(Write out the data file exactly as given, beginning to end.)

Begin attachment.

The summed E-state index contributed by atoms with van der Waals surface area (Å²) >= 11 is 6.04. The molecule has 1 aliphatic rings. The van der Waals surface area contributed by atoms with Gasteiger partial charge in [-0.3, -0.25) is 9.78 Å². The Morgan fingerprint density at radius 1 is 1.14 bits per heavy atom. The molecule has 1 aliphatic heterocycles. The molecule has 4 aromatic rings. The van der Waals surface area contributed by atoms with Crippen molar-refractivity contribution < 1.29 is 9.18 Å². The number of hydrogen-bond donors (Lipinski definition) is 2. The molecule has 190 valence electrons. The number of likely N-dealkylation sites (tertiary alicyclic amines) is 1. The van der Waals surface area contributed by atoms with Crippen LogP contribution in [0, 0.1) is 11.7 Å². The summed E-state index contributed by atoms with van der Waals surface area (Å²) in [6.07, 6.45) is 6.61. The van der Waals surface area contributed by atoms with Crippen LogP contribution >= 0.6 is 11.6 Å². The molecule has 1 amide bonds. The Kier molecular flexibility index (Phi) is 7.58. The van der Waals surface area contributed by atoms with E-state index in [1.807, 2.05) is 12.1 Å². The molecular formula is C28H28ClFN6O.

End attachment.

The summed E-state index contributed by atoms with van der Waals surface area (Å²) >= 11 is 6.04. The molecule has 1 aliphatic rings. The van der Waals surface area contributed by atoms with Gasteiger partial charge in [-0.3, -0.25) is 9.78 Å². The Morgan fingerprint density at radius 1 is 1.14 bits per heavy atom. The molecule has 1 aliphatic heterocycles. The molecule has 4 aromatic rings. The van der Waals surface area contributed by atoms with Crippen molar-refractivity contribution < 1.29 is 9.18 Å². The number of hydrogen-bond donors (Lipinski definition) is 2. The molecule has 190 valence electrons. The number of likely N-dealkylation sites (tertiary alicyclic amines) is 1. The van der Waals surface area contributed by atoms with Crippen LogP contribution in [0, 0.1) is 11.7 Å². The summed E-state index contributed by atoms with van der Waals surface area (Å²) in [6.07, 6.45) is 6.61. The van der Waals surface area contributed by atoms with Crippen LogP contribution >= 0.6 is 11.6 Å². The molecule has 1 amide bonds. The Kier molecular flexibility index (Phi) is 7.58. The van der Waals surface area contributed by atoms with E-state index in [1.807, 2.05) is 12.1 Å². The molecular formula is C28H28ClFN6O.